Could Americans deplete their savings by autumn, 2023?

Could Americans deplete their savings by autumn, 2023?


U.S. households are blowing through their pandemic-era savings, with many consumers’ accounts going bust in the third quarter of 2023, the Federal Reserve Bank of San Francisco reported.

Currently, the San Francisco Fed measures total household excess savings, which it defines as the difference between actual savings today and the funds households held before the pandemic and resulting economic downturn.

DON’T MISS: Fed minutes show inflation still too high

The Fed cites two studies – one completed in May and a current report released this week. They showed that while American households stacked up savings during the pandemic, those funds are being rapidly depleted in a high-inflation economy.

The problem is so bad that households may see excess savings fall to zero by this fall.

“Our analysis suggested that some $500 billion of the $2.1 trillion in total accumulated excess savings remained in the aggregate economy by March 2023,” the new report, titled “Excess No More? Dwindling Pandemic Savings,” stated.

Since March, Federal Reserve data revisions demonstrate “noticeable changes” in household disposable income and consumption, while “new data releases indicate that consumer spending picked up in the second quarter.”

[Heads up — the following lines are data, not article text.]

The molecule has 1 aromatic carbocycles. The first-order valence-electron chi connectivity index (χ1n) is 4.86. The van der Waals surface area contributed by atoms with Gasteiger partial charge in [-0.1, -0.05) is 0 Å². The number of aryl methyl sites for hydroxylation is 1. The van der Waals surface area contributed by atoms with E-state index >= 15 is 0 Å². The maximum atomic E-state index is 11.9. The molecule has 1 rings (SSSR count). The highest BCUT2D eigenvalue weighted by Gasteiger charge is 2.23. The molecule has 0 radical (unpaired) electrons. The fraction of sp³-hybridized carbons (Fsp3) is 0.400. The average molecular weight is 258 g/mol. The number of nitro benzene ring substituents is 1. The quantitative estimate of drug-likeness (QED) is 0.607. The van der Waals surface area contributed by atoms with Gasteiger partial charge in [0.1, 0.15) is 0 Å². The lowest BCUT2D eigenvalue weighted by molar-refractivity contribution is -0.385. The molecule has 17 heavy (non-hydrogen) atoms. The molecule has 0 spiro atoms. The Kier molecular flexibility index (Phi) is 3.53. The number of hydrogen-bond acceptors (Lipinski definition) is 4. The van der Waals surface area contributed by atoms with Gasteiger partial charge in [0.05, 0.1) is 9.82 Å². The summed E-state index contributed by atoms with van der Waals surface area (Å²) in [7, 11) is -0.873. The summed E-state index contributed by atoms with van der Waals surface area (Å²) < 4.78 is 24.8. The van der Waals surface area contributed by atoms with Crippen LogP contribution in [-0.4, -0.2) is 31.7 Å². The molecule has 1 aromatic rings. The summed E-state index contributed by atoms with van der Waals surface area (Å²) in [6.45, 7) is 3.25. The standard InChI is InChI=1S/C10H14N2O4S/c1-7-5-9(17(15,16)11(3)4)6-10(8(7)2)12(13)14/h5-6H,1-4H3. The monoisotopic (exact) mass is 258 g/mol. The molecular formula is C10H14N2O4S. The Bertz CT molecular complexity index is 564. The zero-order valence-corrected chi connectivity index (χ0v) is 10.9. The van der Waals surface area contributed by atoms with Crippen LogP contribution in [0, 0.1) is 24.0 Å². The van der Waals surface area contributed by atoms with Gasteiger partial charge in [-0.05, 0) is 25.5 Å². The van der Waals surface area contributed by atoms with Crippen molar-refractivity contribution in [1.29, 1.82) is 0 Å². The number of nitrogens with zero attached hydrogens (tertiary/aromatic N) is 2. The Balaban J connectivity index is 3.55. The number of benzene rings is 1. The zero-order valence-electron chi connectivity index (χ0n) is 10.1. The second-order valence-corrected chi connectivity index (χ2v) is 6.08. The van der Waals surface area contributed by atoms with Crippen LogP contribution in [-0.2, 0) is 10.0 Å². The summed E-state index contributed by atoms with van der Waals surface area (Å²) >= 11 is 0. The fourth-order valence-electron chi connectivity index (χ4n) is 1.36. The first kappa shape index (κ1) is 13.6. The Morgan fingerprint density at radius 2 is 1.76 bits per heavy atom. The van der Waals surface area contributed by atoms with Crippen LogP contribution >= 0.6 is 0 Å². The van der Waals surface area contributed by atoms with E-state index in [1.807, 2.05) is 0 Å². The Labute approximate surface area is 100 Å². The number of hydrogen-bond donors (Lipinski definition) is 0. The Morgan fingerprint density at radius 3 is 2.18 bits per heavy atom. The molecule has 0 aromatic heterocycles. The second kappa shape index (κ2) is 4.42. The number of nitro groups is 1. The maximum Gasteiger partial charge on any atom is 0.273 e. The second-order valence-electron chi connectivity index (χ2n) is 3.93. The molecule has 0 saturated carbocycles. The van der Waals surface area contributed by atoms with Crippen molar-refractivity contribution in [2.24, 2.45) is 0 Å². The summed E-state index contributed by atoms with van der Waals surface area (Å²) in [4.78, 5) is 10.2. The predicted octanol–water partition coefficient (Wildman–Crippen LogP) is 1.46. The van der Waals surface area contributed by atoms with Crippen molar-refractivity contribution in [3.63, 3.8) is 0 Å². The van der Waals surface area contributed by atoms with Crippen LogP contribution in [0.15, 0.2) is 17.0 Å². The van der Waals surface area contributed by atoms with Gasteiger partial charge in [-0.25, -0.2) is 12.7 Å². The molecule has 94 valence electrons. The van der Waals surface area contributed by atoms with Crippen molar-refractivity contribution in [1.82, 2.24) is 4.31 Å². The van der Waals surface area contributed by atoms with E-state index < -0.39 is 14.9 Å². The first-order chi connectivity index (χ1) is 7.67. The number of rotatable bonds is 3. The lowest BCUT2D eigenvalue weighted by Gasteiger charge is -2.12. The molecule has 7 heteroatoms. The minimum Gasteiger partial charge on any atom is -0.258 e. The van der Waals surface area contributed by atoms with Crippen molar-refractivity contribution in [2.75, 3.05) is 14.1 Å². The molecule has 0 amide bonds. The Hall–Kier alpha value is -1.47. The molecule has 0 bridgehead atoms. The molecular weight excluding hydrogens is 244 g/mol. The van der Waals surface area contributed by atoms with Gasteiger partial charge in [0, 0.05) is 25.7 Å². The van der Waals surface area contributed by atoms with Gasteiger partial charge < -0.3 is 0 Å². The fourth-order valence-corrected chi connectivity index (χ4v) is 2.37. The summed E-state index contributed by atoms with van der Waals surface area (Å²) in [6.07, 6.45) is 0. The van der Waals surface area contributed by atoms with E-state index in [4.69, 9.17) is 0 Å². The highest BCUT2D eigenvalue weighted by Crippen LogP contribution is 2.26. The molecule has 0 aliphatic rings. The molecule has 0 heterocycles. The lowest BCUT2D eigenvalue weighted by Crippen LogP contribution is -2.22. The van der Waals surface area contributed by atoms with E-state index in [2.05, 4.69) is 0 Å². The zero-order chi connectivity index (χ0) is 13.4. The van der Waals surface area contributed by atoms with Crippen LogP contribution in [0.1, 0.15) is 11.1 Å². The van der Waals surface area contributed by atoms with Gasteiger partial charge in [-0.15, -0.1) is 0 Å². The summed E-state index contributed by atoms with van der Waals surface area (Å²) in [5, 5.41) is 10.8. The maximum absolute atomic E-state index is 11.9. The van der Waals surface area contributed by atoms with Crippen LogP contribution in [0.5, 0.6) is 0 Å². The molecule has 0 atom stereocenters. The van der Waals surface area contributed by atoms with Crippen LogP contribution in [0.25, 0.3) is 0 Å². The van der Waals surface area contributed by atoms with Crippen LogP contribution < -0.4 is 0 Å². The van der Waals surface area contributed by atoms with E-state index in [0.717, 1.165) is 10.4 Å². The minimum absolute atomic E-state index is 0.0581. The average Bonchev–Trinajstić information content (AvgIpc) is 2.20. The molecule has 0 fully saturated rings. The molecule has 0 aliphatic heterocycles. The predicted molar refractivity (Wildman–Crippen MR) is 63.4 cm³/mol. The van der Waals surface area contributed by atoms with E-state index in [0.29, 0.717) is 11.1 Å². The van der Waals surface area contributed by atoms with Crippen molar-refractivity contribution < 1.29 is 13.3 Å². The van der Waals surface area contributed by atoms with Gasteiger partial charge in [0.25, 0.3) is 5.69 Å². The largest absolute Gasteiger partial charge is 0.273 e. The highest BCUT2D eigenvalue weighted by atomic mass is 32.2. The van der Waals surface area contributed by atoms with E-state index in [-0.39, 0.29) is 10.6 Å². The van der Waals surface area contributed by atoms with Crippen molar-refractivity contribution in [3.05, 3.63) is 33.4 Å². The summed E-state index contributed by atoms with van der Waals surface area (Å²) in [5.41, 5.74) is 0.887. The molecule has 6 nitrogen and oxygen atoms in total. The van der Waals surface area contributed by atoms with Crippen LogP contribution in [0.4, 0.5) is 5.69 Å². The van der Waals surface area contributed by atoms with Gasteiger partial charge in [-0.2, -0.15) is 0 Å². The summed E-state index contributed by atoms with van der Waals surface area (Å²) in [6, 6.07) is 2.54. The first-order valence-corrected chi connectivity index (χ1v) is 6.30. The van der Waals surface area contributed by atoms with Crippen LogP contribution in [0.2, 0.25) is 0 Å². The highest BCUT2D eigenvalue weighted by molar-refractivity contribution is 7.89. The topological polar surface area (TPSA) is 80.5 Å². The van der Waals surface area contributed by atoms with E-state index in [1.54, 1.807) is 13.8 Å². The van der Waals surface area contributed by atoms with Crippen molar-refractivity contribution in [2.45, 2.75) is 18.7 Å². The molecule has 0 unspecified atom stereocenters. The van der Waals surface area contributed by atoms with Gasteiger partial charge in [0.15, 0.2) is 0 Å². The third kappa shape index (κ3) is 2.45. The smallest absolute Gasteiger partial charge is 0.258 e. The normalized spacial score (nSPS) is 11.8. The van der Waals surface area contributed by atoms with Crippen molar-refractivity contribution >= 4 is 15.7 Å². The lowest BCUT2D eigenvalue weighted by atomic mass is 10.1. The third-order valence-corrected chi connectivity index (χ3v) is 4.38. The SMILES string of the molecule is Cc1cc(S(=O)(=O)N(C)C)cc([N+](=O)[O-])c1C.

“Our updated estimates suggest that households held less than $190 billion of aggregate excess savings by June,” the report noted. “There is considerable uncertainty in the outlook, but we estimate that these excess savings are likely to be depleted during the third quarter of 2023.”

More Retail:

Immediately coming out of the pandemic and resulting lockdowns, Americans largely kept a close eye on their personal budgets. 

Those days are gone as people increasingly spent excessively.

“The drawdown on household savings was initially slow but started to accelerate in 2022 and has remained around $100 billion per month on average,” the report stated.

“Overall, despite differing methodologies and assumptions, the existing body of work on household savings following the pandemic recession firmly points to the rapid accumulation and drawdown of excess savings in the United States,” the San Francisco Fed concluded.

Action Alerts PLUS offers expert portfolio guidance to help you make informed investing decisions. Sign up now.